Expressing the hope that The Hindu In School will have a “sobering effect” on students, West Bengal Governor M.K. Narayanan said on Monday it would guide them in distinguishing between “news” and “sensational news.”
He was launching the Kolkata edition of the newspaper here.
Incidents of violence in educational institutions and attacks on teachers rocked the State in recent times and reading The Hindu In School would help at a time when the most important thing lacking among students was discipline, and teachers were being denigrated, he said.
Lauding the high journalistic standards set by The Hindu, the Governor said that at a time when there was an overdose of “wrong and sensational” facts and the “rule that facts are sacred is broken across the journalistic world,” the newspaper remained as close to the truth and correct about the facts as possible. “It has built a reputation for being honest about facts.”
“Serious readers of news always go to The Hindu,” he said, urging students to read the newspaper, pointing out that it helped “to understand the world as it is evolving and to see things from a different perspective.”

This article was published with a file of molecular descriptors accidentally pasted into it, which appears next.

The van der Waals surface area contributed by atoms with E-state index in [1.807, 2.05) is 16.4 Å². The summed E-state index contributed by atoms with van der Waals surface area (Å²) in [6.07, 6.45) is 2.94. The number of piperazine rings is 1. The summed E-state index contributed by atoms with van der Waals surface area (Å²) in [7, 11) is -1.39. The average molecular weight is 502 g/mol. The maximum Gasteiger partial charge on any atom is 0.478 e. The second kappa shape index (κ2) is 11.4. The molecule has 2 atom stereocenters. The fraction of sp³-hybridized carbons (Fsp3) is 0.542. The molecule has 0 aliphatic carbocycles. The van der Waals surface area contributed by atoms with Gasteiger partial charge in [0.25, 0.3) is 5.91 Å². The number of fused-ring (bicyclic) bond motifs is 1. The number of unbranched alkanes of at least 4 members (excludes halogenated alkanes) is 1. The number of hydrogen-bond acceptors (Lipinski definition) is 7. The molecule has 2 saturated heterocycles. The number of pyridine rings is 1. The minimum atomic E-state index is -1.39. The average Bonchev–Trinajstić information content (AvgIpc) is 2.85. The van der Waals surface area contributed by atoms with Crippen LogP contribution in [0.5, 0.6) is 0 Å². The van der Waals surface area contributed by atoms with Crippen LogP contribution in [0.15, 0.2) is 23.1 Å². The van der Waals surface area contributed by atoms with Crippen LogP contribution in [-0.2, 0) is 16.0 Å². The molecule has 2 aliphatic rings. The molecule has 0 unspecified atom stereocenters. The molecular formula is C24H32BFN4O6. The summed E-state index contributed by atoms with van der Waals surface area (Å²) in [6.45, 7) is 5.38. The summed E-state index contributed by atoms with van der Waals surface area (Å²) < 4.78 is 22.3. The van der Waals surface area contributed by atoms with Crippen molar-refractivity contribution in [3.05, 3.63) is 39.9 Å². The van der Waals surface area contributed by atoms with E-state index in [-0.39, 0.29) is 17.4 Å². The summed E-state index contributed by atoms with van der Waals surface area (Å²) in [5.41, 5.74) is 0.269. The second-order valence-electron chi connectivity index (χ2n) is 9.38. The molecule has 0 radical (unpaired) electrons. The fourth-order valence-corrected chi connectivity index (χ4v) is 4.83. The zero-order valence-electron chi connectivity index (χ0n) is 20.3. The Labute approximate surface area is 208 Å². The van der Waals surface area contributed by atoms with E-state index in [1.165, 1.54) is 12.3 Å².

V. Jayanth, Managing Editor, The Hindu, described The Hindu In School as a prestigious product to which the newspaper attached a great deal of significance.
It was first launched in April 2012 and is being published from 15 centres in the country.
Students and teachers of reputed city schools were present at the function held in the library room of Raj Bhavan.
V. Ravi, assistant vice-president, circulation, The Hindu, proposed a vote of thanks.
The Hindu In School will be given to schools, free for a week, for students of class VI-XII. Interested schools can send in their requests to firstname.lastname@example.org.
From October 1, the edition will be available on the newsstand, and for home delivery. For further details, send in your queries to email@example.com